- by Paul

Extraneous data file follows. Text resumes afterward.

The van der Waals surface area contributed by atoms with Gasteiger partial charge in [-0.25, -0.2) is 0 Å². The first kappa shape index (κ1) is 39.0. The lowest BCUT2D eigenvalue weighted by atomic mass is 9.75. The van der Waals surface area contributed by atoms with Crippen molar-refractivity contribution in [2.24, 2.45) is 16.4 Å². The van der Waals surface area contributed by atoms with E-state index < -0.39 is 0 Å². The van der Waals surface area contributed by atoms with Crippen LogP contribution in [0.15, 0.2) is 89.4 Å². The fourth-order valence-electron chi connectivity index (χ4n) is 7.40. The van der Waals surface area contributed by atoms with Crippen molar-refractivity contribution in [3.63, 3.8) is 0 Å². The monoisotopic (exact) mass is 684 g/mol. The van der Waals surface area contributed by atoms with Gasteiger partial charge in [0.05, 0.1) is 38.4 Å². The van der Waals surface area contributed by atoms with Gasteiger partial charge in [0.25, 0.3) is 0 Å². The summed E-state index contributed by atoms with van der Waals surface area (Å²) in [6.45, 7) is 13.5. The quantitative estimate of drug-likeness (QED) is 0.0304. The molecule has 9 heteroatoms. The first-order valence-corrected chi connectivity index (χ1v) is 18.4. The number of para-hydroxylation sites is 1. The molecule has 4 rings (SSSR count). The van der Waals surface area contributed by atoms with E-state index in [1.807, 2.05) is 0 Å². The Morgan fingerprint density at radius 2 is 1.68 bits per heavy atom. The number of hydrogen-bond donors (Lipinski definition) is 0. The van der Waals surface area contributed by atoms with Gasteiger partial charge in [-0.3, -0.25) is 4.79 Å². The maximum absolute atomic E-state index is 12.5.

I have been having several issues with my ext4 filesystems that seem to be due to jbd2 journaling. I made a related post here and am rephrasing it with the hope that someone may be able to help. For a minimal example, I start with an empty 8gb USB stick and use gparted to create one ext4 partition. The command used by gparted when creating the ext4 file system is: mkfs.ext4 -j -O extent -L DataTraveler8gb /dev/sde1 I check the filesystem with gparted: e2fsck -f -y -v /dev/sde1 and I mount it: sudo mount /dev/sde1 /media/test The disk is empty, but the journaling is very active on this disk (/dev/sde1). The other disks are ext4 SSDs formatted similarly. A snapshot of iotop: % sudo iotop -oPa Total DISK READ: 0.00 B/s | Total DISK WRITE: 2027.21 K/s PID PRIO USER DISK READ DISK WRITE SWAPIN IO COMMAND 262 be/3 root 0.00 B 56.00 K 0.00 % 0.18 % [jbd2/sda1-8] 29069 be/3 root 0.00 B 0.00 B 0.00 % 0.16 % [jbd2/sde1-8] 891 be/3 root 0.00 B 4.00 K 0.00 % 0.03 % [jbd2/sdc1-8] What is jbd2 doing with /dev/sde1? If I follow the same steps with a larger 2Tb disk, iotop indicates this empty disk is constantly being written to by jbd2 at the rate of Mb/s as soon as I mount it. On the other disks, which have the OS and /home, I have tried to find if any files are being modified by processes to cause this behavior but couldn't find any. I also moved many of the disk intensive process to use a tmpfs. And used noatime. I have another non-SSD hard disk on this machine, /dev/sdb, that is also ext4 but was not formatted by gparted (given to me by a coworker). It does not appear in iotop. So I am assuming there an issue with gparted. Any suggestions are appreciated. Also any tips on how to modify existing partitions to fix the issue without having to start from scratch would be great. There are some posts related to jbd2 but they didn't help (eg. here).